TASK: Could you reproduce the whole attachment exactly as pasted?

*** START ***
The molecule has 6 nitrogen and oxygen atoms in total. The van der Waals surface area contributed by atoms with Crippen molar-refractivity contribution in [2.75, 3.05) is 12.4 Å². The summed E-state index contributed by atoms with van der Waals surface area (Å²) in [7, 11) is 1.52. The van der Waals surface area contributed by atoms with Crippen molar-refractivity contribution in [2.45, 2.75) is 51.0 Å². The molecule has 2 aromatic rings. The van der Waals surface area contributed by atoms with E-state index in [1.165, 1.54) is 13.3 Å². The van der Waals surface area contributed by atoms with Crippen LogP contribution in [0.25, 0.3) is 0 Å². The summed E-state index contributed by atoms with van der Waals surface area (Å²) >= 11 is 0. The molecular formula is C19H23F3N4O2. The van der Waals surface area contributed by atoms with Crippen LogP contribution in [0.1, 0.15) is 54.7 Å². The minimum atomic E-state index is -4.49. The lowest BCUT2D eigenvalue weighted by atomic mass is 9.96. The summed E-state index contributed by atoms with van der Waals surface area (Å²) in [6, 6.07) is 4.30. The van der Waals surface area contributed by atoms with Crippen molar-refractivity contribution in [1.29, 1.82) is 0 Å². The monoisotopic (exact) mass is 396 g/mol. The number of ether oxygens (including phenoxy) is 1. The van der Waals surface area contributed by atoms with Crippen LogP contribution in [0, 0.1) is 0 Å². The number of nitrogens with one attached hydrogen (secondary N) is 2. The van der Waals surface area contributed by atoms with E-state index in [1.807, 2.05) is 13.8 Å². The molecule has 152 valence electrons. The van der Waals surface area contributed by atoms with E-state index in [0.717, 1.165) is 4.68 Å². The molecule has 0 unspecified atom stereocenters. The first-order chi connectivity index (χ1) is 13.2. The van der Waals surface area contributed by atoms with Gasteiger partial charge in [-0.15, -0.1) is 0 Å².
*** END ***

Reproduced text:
The molecule has 6 nitrogen and oxygen atoms in total. The van der Waals surface area contributed by atoms with Crippen molar-refractivity contribution in [2.75, 3.05) is 12.4 Å². The summed E-state index contributed by atoms with van der Waals surface area (Å²) in [7, 11) is 1.52. The van der Waals surface area contributed by atoms with Crippen molar-refractivity contribution in [2.45, 2.75) is 51.0 Å². The molecule has 2 aromatic rings. The van der Waals surface area contributed by atoms with E-state index in [1.165, 1.54) is 13.3 Å². The van der Waals surface area contributed by atoms with Crippen LogP contribution in [0.25, 0.3) is 0 Å². The summed E-state index contributed by atoms with van der Waals surface area (Å²) >= 11 is 0. The molecular formula is C19H23F3N4O2. The van der Waals surface area contributed by atoms with Crippen LogP contribution in [0.1, 0.15) is 54.7 Å². The minimum atomic E-state index is -4.49. The lowest BCUT2D eigenvalue weighted by atomic mass is 9.96. The summed E-state index contributed by atoms with van der Waals surface area (Å²) in [6, 6.07) is 4.30. The van der Waals surface area contributed by atoms with Crippen molar-refractivity contribution in [1.29, 1.82) is 0 Å². The monoisotopic (exact) mass is 396 g/mol. The number of ether oxygens (including phenoxy) is 1. The van der Waals surface area contributed by atoms with Crippen LogP contribution in [0, 0.1) is 0 Å². The number of nitrogens with one attached hydrogen (secondary N) is 2. The van der Waals surface area contributed by atoms with E-state index in [1.807, 2.05) is 13.8 Å². The molecule has 152 valence electrons. The van der Waals surface area contributed by atoms with E-state index in [0.717, 1.165) is 4.68 Å². The molecule has 0 unspecified atom stereocenters. The first-order chi connectivity index (χ1) is 13.2. The van der Waals surface area contributed by atoms with Gasteiger partial charge in [-0.15, -0.1) is 0 Å².